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Infect Immun. 1999 Feb;67(2):708-16.

YopJ of Yersinia spp. is sufficient to cause downregulation of multiple mitogen-activated protein kinases in eukaryotic cells.

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  • 1Department of Molecular Genetics and Microbiology, School of Medicine, State University of New York at Stony Brook, Stony Brook, New York 11794-5222, USA.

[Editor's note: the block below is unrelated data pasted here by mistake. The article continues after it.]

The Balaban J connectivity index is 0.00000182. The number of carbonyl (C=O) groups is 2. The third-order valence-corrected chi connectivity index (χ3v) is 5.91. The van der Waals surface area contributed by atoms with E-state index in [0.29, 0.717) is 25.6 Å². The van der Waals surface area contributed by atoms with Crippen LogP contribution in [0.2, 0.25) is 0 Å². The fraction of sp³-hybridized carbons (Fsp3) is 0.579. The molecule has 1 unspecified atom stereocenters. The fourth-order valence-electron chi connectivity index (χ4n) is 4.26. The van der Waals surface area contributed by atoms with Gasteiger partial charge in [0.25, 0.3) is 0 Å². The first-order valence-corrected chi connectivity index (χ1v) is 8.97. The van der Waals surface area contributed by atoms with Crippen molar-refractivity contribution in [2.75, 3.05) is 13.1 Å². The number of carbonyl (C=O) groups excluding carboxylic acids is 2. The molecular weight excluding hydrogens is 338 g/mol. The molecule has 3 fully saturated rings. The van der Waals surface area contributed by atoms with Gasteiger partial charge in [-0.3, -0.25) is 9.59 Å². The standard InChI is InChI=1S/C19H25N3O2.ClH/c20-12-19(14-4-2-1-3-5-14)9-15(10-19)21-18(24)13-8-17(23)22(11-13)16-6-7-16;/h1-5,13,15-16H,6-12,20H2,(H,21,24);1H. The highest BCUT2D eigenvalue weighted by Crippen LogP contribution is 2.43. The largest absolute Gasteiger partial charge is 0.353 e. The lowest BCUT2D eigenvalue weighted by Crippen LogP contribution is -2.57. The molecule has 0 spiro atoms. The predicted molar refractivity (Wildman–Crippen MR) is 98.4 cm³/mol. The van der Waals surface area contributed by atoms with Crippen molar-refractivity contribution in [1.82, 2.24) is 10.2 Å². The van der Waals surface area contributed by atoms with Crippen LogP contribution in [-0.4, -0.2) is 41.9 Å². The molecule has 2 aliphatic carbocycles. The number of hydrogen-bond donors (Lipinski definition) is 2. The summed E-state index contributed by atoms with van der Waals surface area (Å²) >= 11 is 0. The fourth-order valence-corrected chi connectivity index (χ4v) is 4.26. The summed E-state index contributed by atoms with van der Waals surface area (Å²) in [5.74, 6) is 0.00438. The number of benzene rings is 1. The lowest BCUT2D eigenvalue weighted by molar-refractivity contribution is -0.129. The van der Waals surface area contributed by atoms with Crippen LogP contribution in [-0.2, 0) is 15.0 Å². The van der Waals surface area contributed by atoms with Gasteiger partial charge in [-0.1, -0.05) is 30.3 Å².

Pathogenic Yersinia spp. utilize a plasmid-encoded type III secretion system to deliver a set of Yop effector proteins into eukaryotic cells. Previous studies have shown that the effector YopJ is required for Yersinia to cause downregulation of the mitogen-activated protein (MAP) kinases c-Jun N-terminal kinase (JNK), p38, and extracellular signal-regulated kinase (ERK) 1 and 2 in infected macrophages. Here we demonstrate that YopJ is sufficient to cause downregulation of multiple MAP kinases in eukaryotic cells. Cellular fractionation experiments confirmed that YopJ is delivered into the cytoplasmic fraction of macrophages by the type III system. Production of YopJ in COS-1 cells by transfection significantly reduced (5- to 10-fold) activation of JNK, p38, and ERK in response to several different stimuli, including serum and tumor necrosis factor alpha. JNK activation mediated by RacV12, an activated mutant of Rac1, was also blocked by YopJ in COS-1 cells, indicating that YopJ acts downstream of this small GTPase to downregulate MAP kinase signaling. Analysis of transfected COS-1 cells by immunofluorescence microscopy revealed that YopJ is recruited from the cytoplasmic compartment to the cell periphery in response to stimuli (e.g., serum) that induce membrane ruffling. These data indicate that YopJ functions as a "MAP kinase toxin" to selectively block nuclear responses that are triggered by Yersinia-host cell interaction.

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